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The Northern Lights, also known as the aurora borealis, are, to many people, the world’s most jaw-dropping natural phenomenon. Found in the frigid Arctic environment, these green, blue, and pink light shows seem to have a life of their own, as they’re caused by molecular activity near Earth’s electromagnetic fields. There’s a reason why so many people want to photograph this event; that’s why we’ve conjured up five tips and tricks on how you can do it yourself!
Before you get started and head out into the Arctic wilderness, you should take a few precautions to ensure you stay safe and take amazing photos.
First off, you should always wear adequate clothing any time you’re outdoors. The northern lights mainly occur during certain stretches of winter, so you should pack warm gear like a down jacket, gloves (try to get ones that work with a screen), a hat, and warm socks. Maybe even bring some hot chocolate to spruce things up!
Auroras have a tendency to have more strength in some places over others. It’s good to check the visibility online or with specialized apps to see what conditions will be like. Oh, and don’t forget to look at the forecast—the worst feeling is getting to the right area only to be surprised by clouds blocking your view!
Since you’ll be out at night in the cold, your camera batteries will likely drain faster than normal. That’s why you should be prepared to bring a few extras just in case. It might even be wise to bring a portable power bank that has a hand-warmer function.
In most cases, utilizing a tripod in photography is non-negotiable to get the sharpest, cleanest images. They allow you to choose the best shutter speed for your situation and leaving your tripod at home may force you to turn up your ISO, which isn’t ideal. We also suggest attaching spiked feet on your tripod if you plan on setting it up out on the ice; it will add a bit more stability.
Despite the fact that the northern lights produce a lot of light, the surrounding sky is still dark. If you can use a fast lens with an aperture of f1.4 or f2.8, you’ll be able to use a faster shutter speed. We may have just said to use a slow shutter speed, but remember – the northern lights are moving, so having too slow of a shutter speed can make the lights come out blurry. At the same time, it’s inevitable that it will be slow because you’ll need to capture a lot of light. That’s why these fast lenses come in handy!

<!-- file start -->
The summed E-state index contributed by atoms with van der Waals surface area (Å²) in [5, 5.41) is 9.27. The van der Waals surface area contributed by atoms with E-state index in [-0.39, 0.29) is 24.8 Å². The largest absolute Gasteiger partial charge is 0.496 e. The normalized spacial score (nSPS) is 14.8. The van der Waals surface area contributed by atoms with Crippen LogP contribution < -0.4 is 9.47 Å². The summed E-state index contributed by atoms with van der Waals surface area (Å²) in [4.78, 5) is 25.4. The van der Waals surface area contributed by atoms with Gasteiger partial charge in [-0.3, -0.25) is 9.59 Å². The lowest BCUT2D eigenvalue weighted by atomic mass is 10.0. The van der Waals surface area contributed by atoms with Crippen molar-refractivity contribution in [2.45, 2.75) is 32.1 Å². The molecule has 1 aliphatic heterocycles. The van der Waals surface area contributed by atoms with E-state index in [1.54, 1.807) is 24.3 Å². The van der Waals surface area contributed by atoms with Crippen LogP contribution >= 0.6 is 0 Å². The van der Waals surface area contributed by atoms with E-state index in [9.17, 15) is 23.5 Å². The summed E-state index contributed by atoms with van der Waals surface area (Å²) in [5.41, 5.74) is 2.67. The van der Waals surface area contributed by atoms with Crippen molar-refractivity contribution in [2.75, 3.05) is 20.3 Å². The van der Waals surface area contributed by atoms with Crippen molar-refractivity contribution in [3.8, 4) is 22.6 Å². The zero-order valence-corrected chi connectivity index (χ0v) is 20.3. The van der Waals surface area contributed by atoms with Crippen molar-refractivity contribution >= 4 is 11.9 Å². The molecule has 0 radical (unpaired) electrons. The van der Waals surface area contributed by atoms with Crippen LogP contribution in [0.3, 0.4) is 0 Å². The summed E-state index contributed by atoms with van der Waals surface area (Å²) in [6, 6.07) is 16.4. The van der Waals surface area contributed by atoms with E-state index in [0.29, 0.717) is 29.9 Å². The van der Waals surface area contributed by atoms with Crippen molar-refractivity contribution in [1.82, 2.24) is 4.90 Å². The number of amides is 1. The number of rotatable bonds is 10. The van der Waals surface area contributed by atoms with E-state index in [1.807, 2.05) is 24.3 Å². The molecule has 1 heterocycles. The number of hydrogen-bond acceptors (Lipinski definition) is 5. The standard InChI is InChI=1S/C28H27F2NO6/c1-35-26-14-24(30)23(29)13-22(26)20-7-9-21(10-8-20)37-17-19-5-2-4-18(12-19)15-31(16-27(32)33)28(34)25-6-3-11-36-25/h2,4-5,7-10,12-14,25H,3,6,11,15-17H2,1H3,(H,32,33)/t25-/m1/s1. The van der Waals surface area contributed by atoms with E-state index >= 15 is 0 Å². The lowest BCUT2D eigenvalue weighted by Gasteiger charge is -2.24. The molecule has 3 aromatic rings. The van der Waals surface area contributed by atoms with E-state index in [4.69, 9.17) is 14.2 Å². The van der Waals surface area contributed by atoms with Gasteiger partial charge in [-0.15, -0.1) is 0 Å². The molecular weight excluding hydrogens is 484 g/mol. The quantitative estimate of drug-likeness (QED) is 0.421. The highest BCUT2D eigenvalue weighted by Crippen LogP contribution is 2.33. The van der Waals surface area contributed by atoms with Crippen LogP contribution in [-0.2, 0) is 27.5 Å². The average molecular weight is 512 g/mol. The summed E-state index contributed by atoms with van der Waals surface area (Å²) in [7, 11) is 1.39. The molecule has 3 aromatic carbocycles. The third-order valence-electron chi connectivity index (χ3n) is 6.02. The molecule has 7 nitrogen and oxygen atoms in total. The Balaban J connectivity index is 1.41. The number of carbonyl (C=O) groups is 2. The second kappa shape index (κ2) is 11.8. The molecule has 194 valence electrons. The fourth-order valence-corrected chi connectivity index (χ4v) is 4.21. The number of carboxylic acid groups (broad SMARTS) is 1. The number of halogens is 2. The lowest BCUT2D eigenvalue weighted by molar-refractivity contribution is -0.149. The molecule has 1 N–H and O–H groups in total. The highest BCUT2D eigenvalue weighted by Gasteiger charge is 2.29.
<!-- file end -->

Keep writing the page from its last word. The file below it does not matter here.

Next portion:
You might think this sounds ridiculous, but we promise it could save your photos. As we recommend bringing a tripod, the best way to take advantage of the added stability is to use a remote shutter or a self-timer. Both of these methods help with one bad habit some photographers have, which is pressing the shutter button. Doing so can shake your camera and cause your results to have motion blur. This is especially bad if you’ve got mountains or trees in the foreground and middle ground.
When shooting the northern lights, avoid auto-focusing if you can. The problem with AF in this situation is that the lights are moving quickly, they can confuse your focusing system because they have an odd shape and aren’t an animal or human. You may be able to use a concentrated focus area, but even then, manually focusing still gives you the best flexibility and accuracy, as the darkness can make it more difficult for the camera to do itself. Try focusing on infinity and see what results you can get with that.
This isn’t what anyone wants to hear, but in cases like this, raising your ISO is part of exposing images in low light. Start with an ISO of 400 and if the outcome isn’t bright enough, bump it up some more. Don’t be afraid to use more than you’re used to; post-processing software is always there to help remove dreaded noise.
For some, the northern lights are a once-in-a-lifetime experience. Getting the chance to snap some photos of this phenomenon is on every photographer’s bucket list. However, it’s important to know what steps to take when the time actually comes because you don’t want to come home to see blurry photos or frostbite. But that’s why we made this guide on how to photograph the northern lights.
Enjoy the light show!
Featured Image Credit: Jonatan Pie, Unsplash
Robert’s obsession with all things optical started early in life, when his optician father would bring home prototypes for Robert to play with. Nowadays, Robert is dedicated to helping others find the right optics for their needs. His hobbies include astronomy, astrophysics, and model building. Originally from Newark, NJ, he resides in Santa Fe, New Mexico, where the nighttime skies are filled with glittering stars.
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